Campaigns & lobbying
FRAME proactively campaigns for changes to the way in which animals are used in research and testing
These campaigns include:
Cosmetic Use of Botulinum Toxin
The cosmetic use of botulinum toxin (of which Botox is one brand) continues and now out-strips the use of these products for medical purposes. The main cosmetic uses are to stop excessive sweating and reduce wrinkles. However, the illusion of youth it offers, comes at the price of repeated animal suffering.
Botulinum toxin is produced by bacteria and is one of the most powerful poisons known. It is responsible for the potentially fatal food poisoning called botulism. It weakens or totally paralyses muscle activity, by preventing muscles from accepting nerve signals.
The toxin was originally used for medical purposes, to treat squinting. Since then, over 50 other medical uses have been found for the toxin, including the treatment of facial spasms, migraine, Parkinson's disease, multiple sclerosis and back pain.
The cosmetic market for the toxin is lucrative since small doses of toxin injected into the face cause wrinkles to be smoothed out.
It is important to know the exact potency of the toxin, in order to administer doses that are both safe and effective for the envisaged treatment. However, because the toxin is a biological product, the potency varies from batch to batch. This means that each batch has to be tested.
The test involves injecting mice with the toxin and potency is calculated from the dose that is required to cause paralysis or death.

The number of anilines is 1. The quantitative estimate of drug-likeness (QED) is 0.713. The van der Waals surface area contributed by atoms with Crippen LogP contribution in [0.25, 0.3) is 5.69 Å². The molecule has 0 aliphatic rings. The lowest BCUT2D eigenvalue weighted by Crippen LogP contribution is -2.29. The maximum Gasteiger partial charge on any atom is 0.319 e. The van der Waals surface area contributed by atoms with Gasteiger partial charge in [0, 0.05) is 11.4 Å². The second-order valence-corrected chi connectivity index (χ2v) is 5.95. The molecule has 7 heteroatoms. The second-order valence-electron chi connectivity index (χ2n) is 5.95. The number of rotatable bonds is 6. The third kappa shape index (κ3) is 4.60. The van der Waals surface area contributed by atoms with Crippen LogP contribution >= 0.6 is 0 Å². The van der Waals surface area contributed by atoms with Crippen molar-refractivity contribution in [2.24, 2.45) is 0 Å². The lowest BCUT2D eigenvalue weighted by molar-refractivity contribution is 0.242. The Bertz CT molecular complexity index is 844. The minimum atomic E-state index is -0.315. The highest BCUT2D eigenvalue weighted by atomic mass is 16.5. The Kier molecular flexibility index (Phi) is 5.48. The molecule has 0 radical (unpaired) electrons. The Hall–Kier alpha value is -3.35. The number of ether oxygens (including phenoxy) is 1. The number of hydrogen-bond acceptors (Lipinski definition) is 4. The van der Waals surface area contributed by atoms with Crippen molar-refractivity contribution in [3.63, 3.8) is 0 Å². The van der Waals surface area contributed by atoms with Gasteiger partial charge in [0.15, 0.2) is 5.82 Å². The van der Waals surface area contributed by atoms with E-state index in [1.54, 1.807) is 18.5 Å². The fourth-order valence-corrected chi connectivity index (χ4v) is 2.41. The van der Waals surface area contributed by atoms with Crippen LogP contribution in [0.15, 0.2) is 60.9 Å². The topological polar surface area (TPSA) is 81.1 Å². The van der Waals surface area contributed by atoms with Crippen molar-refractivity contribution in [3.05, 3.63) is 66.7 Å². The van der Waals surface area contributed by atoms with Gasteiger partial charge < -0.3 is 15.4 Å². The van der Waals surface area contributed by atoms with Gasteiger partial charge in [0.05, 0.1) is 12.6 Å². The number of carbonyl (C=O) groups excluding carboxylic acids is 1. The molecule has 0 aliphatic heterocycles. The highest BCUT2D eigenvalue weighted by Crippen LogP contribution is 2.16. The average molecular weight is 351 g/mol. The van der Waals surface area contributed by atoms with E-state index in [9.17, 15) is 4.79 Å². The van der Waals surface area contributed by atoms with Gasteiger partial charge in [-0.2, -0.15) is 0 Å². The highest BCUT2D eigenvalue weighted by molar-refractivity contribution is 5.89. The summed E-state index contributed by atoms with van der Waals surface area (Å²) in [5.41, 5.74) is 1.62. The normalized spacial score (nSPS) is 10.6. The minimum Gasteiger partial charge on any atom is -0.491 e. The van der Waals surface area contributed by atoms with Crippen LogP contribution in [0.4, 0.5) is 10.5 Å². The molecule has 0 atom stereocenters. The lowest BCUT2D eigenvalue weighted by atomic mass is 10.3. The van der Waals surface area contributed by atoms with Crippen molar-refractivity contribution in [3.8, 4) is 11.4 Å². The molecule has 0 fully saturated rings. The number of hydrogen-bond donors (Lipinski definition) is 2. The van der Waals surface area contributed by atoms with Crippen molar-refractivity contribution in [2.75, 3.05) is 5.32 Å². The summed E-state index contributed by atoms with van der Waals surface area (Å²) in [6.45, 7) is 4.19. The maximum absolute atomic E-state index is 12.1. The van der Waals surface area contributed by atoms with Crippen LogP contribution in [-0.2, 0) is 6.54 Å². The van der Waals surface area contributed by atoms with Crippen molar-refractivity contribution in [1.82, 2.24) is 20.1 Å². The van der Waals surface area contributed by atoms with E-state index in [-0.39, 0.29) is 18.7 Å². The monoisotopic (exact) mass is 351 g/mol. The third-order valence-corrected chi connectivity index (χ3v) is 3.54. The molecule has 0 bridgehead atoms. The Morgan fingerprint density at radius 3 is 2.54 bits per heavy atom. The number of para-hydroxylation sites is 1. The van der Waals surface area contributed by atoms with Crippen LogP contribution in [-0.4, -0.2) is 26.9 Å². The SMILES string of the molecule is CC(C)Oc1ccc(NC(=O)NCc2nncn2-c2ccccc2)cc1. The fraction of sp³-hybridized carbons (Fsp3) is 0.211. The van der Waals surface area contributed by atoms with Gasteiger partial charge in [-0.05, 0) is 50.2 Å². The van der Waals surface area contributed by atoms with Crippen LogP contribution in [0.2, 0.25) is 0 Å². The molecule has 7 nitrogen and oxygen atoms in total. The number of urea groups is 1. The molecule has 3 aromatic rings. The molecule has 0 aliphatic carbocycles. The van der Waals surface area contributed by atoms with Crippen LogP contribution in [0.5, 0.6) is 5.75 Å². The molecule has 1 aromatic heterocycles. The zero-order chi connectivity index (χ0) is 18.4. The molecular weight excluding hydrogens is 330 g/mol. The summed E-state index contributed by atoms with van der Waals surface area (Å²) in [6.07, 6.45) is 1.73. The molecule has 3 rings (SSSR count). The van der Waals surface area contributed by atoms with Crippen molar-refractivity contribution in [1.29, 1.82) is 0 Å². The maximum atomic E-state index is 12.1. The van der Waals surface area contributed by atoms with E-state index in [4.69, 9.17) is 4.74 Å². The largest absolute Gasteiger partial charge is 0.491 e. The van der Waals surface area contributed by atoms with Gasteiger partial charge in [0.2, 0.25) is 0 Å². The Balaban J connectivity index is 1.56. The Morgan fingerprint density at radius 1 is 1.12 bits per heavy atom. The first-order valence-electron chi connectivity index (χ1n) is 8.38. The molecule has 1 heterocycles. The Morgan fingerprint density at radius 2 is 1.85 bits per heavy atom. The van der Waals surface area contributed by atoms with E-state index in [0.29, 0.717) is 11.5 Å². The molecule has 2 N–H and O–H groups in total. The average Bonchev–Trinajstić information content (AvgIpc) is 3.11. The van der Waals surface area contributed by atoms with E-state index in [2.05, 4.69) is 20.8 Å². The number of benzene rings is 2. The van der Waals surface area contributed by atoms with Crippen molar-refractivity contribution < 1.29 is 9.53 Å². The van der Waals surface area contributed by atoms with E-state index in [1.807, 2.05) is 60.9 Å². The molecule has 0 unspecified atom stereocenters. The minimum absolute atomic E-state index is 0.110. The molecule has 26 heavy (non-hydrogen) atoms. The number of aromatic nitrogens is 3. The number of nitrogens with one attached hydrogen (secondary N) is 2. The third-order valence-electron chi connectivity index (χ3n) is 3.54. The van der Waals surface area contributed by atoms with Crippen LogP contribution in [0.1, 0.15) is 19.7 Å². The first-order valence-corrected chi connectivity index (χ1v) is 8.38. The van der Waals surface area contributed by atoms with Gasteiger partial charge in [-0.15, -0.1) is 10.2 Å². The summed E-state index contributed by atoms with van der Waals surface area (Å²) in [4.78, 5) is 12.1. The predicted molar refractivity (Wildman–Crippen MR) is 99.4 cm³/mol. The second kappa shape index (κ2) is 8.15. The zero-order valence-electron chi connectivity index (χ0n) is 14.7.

The paradox is that even when Botulinum toxin is used cosmetically it is still tested like a medical product and not like a cosmetic product. This is important since it is no longer permitted to test finished cosmetic products on animals in the EU.
Clearly, there are important medical reasons for the continued use of botulinum toxin. Therefore, it is vital for new test systems to become available, which will avoid the use of animals. Some methods have already been developed, but a greater effort is required to optimise and validate them. In an ideal world, a moratorium would be declared on the trivial, non-medical use of botulinum toxin until such time as it can be tested by humane methods. In reality, commercial opportunism and individual vanity will undoubtedly prevail over ethics, especially if public pressure is lacking. This sad fact adds even more urgency to the pressing need for valid non-animal alternatives to the currently used potency test.
See a report published by FRAME and titled "Growing old disgracefully - the cosmetic use of botulinum toxin" (pdf format)
Initiative on the EU chemicals policy
The FRAME initiative is intended to ensure that non-animal methods such as computer modelling and cell culture are strongly featured in any strategy for assessing around 30,000 existing chemicals for which safety data are deemed to be inadequate.
Recent events include:
A report from ECVAM (European Centre for the Validation of Alternative Methods) has been published in ATLA and will form the basis for FRAME's proposals relating to the use of non-animal approaches in toxicity testing.
Funding is being sought for a FRAME research project on the development and validation of computerised QSAR and expert systems for hazard prediction and prioritisation of chemicals for testing.
FRAME is contacting interested parties, including DEFRA, the principal government department responsible for dealing with the EC on this issue, with a view to holding a workshop that will aim to formulate a set of recommendations for the EC.
Animals (Scientific Procedures) Act 1986
FRAME played a key role, in collaboration with the British Veterinary Association (BVA) and the Committee for the Reform of Animal Experimentation (CRAE), in advising the government on the preparation and passage through the UK Parliament of the Animals (Scientific Procedures) Act 1986, which came into force on 1 January 1987. FRAME continues to make its views known to the government and MPs through the All Party Parliamentary FRAME Group and through its responses to consultation exercises, as seen in the examples below:
Comments on the report of the Lords Select Committee on Animals in Scientific Procedures